The Lightning Network is an open protocol layer that is built on the bitcoin blockchain network, enabling faster and cheaper transactions. The new MIT pilot is not just limited to manage millions of transactions but to make it possible with added complexity.
The MIT test envisages a mechanism wherein transactions would occur automatically when certain defined conditions are met such as when the U.S dollar value meets a predefined price.
To make it possible, DCI’s Research Scientist Tadge Dryja and Head of Strategic Partnerships Alin S. Dragos developed “oracles” that would relay data to smart contracts. The demo is built as an independently operating feature of the Lightning Network software, first proposed in summer 2017.
Bitcoin Private Co-founder and cryptocurrency maverick, Rhett Creighton has leveled a series of remarkable allegations of theft, incompetence, mismanagement, and cover-ups against his former team in a blog post published on May 23, 2018.
Creighton has been engaged in a public feud with the Bitcoin Private team since he was reportedly fired in April 2018. The allegations made by him range from the relatively minor such as incompetence and infighting to severe accusations including mismanagement of Treasury funds, fraud, bribery, and several coverups to prevent information from reaching the BTCP community.
Creighton alleges that BTCP Strategy chief, Giuseppe Stuto accidentally paid 5.5 BTC to a developer Jon S. Layton when he intended to pay 0.55 BTC. In a series of screenshots posted showing the conversation between Stuto and Layton, Stuto repeatedly requested Layton to return the 5 BTC overpayment, and Layton shamelessly refused.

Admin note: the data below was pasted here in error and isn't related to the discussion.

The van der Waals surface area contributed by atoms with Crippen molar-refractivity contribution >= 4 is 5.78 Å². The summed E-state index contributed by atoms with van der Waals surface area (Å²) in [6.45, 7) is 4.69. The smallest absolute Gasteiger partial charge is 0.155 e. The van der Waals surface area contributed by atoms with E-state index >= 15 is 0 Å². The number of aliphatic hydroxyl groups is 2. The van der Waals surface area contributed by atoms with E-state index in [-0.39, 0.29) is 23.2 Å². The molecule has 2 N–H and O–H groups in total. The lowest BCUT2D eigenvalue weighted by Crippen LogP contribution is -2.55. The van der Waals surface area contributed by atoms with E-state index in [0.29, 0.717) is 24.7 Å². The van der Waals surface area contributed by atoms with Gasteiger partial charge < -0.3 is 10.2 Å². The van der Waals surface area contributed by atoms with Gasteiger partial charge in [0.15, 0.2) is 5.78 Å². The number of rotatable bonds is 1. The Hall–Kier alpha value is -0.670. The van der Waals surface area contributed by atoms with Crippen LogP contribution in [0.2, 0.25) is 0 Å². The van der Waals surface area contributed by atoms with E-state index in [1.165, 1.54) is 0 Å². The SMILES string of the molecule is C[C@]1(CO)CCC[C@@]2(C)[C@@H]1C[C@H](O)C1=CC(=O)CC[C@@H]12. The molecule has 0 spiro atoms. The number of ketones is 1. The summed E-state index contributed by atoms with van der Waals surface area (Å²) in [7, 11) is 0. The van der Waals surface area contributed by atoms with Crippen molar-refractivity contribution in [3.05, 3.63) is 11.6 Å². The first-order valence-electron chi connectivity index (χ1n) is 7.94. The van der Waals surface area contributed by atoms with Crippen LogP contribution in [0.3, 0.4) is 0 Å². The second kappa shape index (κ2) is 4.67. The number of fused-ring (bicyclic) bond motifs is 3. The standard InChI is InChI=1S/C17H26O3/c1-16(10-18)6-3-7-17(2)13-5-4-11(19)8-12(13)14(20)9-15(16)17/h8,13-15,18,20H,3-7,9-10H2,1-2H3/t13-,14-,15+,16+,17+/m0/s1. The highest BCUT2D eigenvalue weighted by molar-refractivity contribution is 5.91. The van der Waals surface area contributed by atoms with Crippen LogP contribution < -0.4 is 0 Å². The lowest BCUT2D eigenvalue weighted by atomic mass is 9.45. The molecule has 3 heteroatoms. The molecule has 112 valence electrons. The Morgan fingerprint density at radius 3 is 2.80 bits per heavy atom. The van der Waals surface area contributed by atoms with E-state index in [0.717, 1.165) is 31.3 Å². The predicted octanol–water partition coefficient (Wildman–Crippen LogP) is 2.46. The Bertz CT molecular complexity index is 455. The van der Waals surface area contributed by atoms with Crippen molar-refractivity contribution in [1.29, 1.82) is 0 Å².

Furthermore, Creighton tweeted an allegation stating that he was offered a bribe of 100,000 BTCP to enable Stuto and Brutman steal BTCP coins by writing fraudulent commits in the course of a coin burn. Both Stuto and Brutman have publicly denied the allegation, endorsing a tweet stating that Creighton is looking to take revenge on the team for removing him.
Even with the reign of the bear market, it seems more and more financial institutions are seriously looking to join the bitcoin train. On May 24, 2018, Frankfurt-based Deutsche Borse AG has hinted it’s weighing the possibility of offering clients bitcoin and other crypto-related products.
According to Bloomberg, the highly-reputed stock exchange has noted a more liberal approach towards bitcoin and other blockchain-based virtual currencies. Present at an industry event in London by the Association for Financial Markets in Europe (AFME), the company’s head of clients, products, and core markets, Jeffrey Tessler, noted that the firm is carefully studying bitcoin and the underlying technology:
“Before we move forward with anything like Bitcoin we want to make sure we understand the underlying transaction which isn’t the easiest thing to do. We are deep at work with it.”
The former Executive Vice president of the Bank of New York also hinted that the super volatile nature of the world’s flagship cryptocurrency, as well as the regulatory uncertainties surrounding the nascent digital assets industry, makes it crucial to study the ecosystem extensively before jumping in.
According to the Polish Press Agency (PAP), the Ministry of Finance has deemed it necessary to suspend the crypto tax law as it has realized that the guideline is nonsensical. Amidst this backdrop, the Polish Finance Ministry plans to formulate another regulation after conducting an “in-depth analysis“ of the virtual currency industry.
“The Ministry of Finance has accepted the irrational effect of the PCC tax on cryptocurrencies,” said Deputy Finance Minister, Pawel Gruza, adding: “So far, the Ministry hasn’t done anything about the PCC, except for recognizing cryptocurrencies as property rights which automatically means obligation to pay the civil law transaction tax.”
The Polish government’s decision to review the cryptocurrency tax regulation did not just happen ordinarily. In April 2018, the Ministry of Finance issued a notice, stating that all digital currency transactions attract an income tax of either 18 or 32 percent, plus an additional one percent levy tax since the government sees cryptocurrency trading as a transfer of property rights.